According to one aspect of the present invention, a flow control device includes a flexible membrane movable in a certain direction and having a built-up end portion, a gasket disposed adjacent the end portion, and means for causing the gasket to apply a force against the built-up end portion in a direction transverse to the certain direction such that the gasket seals against the flexible membrane.
Other advantages of the invention will be apparent to those skilled in the art from the following detailed description taken in conjunction with the drawings and the appended claims.
FIG. 1 comprises a cross-sectional view of a prior art flow control device disposed within a die;
FIG. 2 comprises a cross-sectional view of a flow control device disposed within a die cavity according to the present invention;
FIG. 3 comprises an enlarged end elevational view of the flow control device of FIG. 2;
FIG. 4 comprises a perspective view of the flow control device of FIG. 2;
FIGS. 5 and 6 are fragmentary, enlarged, cross-sectional views illustrating the installation of the flow control device of FIG. 2;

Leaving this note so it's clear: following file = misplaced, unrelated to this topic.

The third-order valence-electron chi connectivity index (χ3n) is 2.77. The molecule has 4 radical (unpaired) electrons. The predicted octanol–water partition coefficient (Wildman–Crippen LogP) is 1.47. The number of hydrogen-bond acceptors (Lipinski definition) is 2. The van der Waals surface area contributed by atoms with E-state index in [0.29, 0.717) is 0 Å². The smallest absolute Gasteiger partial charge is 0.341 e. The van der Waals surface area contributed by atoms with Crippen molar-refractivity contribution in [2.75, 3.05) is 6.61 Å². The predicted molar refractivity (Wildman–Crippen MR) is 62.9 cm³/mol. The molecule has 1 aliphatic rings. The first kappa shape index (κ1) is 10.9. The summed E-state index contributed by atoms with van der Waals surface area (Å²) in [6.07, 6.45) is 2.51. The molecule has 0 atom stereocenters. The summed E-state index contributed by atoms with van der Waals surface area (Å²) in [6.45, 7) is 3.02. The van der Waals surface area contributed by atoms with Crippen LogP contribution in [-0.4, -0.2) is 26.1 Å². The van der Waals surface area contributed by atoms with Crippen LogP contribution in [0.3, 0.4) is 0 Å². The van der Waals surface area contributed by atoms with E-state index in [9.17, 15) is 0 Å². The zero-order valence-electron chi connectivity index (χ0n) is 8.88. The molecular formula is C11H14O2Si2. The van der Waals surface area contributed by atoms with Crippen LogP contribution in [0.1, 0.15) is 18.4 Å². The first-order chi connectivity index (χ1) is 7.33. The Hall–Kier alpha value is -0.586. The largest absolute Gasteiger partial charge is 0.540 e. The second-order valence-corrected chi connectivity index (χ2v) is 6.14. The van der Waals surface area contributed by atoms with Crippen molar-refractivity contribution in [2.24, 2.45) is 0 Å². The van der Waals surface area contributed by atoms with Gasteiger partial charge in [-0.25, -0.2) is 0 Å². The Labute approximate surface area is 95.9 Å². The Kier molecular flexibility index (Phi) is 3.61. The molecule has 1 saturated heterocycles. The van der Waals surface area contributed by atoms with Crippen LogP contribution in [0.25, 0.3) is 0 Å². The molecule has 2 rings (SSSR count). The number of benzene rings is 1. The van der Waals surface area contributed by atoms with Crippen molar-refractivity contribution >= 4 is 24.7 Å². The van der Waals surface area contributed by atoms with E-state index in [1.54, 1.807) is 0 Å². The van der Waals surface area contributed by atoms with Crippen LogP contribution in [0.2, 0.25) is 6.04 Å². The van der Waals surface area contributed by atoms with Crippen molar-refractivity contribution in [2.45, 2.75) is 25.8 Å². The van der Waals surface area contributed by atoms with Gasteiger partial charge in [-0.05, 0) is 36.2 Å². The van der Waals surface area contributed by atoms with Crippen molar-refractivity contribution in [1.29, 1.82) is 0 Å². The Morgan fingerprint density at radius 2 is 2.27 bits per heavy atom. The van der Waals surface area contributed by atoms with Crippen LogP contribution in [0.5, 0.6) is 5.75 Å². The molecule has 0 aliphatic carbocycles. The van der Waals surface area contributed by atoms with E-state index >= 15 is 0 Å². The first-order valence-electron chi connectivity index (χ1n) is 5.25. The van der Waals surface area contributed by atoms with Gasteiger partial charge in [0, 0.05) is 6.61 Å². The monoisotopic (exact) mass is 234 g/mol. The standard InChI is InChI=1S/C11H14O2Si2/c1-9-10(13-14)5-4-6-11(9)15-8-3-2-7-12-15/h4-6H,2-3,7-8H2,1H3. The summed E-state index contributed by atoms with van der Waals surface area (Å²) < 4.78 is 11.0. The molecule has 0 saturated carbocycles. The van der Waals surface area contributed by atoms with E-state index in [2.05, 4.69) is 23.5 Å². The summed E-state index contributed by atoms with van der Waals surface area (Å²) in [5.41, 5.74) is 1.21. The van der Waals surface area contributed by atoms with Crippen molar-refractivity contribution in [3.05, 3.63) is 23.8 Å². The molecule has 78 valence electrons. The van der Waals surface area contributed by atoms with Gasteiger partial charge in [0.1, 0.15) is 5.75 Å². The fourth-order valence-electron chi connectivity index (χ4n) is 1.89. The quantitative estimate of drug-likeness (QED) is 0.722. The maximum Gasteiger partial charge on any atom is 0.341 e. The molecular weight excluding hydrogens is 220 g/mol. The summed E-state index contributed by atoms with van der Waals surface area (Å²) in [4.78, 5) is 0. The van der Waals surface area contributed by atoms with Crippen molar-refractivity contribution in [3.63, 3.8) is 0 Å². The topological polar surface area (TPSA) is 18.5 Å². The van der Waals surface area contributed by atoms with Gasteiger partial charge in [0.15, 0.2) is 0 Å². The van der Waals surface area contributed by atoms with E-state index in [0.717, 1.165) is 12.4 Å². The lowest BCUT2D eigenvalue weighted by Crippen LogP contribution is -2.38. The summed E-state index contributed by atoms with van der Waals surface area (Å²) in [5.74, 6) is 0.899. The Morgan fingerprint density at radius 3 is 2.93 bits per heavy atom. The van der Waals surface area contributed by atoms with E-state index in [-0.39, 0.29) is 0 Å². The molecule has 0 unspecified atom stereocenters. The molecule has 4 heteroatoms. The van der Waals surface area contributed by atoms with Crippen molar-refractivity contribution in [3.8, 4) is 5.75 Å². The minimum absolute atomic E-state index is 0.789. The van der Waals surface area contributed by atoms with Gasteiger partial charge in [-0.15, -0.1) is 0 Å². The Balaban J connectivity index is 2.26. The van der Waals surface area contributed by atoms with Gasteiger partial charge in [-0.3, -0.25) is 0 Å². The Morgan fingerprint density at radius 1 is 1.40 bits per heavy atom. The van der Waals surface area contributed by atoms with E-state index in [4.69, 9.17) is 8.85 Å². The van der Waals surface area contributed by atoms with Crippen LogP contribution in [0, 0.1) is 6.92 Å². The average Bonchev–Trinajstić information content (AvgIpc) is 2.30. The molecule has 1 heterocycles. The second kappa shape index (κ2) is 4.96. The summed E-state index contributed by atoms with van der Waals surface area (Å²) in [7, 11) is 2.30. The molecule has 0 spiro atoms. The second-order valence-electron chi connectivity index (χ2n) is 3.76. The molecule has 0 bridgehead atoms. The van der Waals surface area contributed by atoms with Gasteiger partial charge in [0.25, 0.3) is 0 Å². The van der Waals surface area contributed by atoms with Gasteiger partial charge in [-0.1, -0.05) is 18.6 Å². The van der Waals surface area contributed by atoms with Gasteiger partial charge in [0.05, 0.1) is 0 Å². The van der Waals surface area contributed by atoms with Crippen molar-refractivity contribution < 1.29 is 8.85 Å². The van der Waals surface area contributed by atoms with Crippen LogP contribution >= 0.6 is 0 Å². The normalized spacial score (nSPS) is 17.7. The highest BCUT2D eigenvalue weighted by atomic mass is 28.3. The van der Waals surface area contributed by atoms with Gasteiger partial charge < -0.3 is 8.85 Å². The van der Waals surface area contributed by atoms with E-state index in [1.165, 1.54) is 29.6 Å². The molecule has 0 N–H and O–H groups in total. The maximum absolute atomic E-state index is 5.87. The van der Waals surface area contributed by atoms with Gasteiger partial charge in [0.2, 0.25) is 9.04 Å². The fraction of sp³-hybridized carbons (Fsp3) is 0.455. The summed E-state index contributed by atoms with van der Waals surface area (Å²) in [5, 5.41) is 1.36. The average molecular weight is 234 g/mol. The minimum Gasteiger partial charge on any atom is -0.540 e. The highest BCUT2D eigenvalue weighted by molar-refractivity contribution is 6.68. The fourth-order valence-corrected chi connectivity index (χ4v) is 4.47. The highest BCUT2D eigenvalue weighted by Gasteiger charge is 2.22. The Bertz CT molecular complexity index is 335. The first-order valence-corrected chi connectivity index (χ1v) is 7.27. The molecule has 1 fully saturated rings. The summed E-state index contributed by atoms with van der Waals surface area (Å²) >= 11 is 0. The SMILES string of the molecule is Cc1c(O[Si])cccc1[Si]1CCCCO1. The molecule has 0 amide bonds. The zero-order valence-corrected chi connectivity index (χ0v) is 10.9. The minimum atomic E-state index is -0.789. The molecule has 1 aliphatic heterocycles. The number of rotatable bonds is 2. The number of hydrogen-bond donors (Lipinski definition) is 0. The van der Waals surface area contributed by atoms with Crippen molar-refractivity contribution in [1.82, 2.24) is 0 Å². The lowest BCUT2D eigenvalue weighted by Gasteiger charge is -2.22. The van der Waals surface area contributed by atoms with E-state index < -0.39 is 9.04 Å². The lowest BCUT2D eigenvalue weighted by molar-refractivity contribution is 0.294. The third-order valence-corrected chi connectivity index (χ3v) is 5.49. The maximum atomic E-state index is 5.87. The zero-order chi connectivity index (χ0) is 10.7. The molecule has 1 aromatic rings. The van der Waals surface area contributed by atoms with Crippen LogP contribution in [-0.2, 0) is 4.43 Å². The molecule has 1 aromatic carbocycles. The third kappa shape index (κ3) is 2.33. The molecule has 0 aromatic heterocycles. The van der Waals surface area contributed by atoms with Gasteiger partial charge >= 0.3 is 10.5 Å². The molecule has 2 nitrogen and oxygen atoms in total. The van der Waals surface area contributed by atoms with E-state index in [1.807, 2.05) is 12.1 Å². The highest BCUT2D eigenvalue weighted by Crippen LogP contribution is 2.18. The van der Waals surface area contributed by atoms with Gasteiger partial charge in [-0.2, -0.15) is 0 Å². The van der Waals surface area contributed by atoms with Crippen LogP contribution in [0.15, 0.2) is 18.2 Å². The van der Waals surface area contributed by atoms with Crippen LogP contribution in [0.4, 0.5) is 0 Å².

FIG. 7 comprises an exploded perspective view of a sealing apparatus for the flow control device of FIGS. 2-6; and
FIG. 8 comprises a cross-sectional view of a further embodiment of a flow control device according to the present invention.
Referring now to the drawings, wherein like reference numerals designate identical or corresponding parts throughout the several views, and more particularly to FIG. 1 thereof, a prior art flow control device 10 is disposed within an extrusion die 12. The flow control device 10 is disposed within a die cavity 14 having a first tapered channel 16 and a second tapered channel 18. In the device illustrated in FIG. 1, sidewalls 17 a, 19 a in part defining the channels 16, 18 are disposed at angles of other than 90° with respect to base surfaces 17 b, 19 b, respectively. The flow control device 10 comprises a flexible membrane 20, a first mounting member 22, and a second mounting member 24. The flexible membrane 20 is disposed between and joined to the mounting members 22, 24. Furthermore, the flexible membrane 20 is movable in a direction perpendicular to the direction of flow and has end surfaces (not shown) that extend beyond the mounting members 22, 24.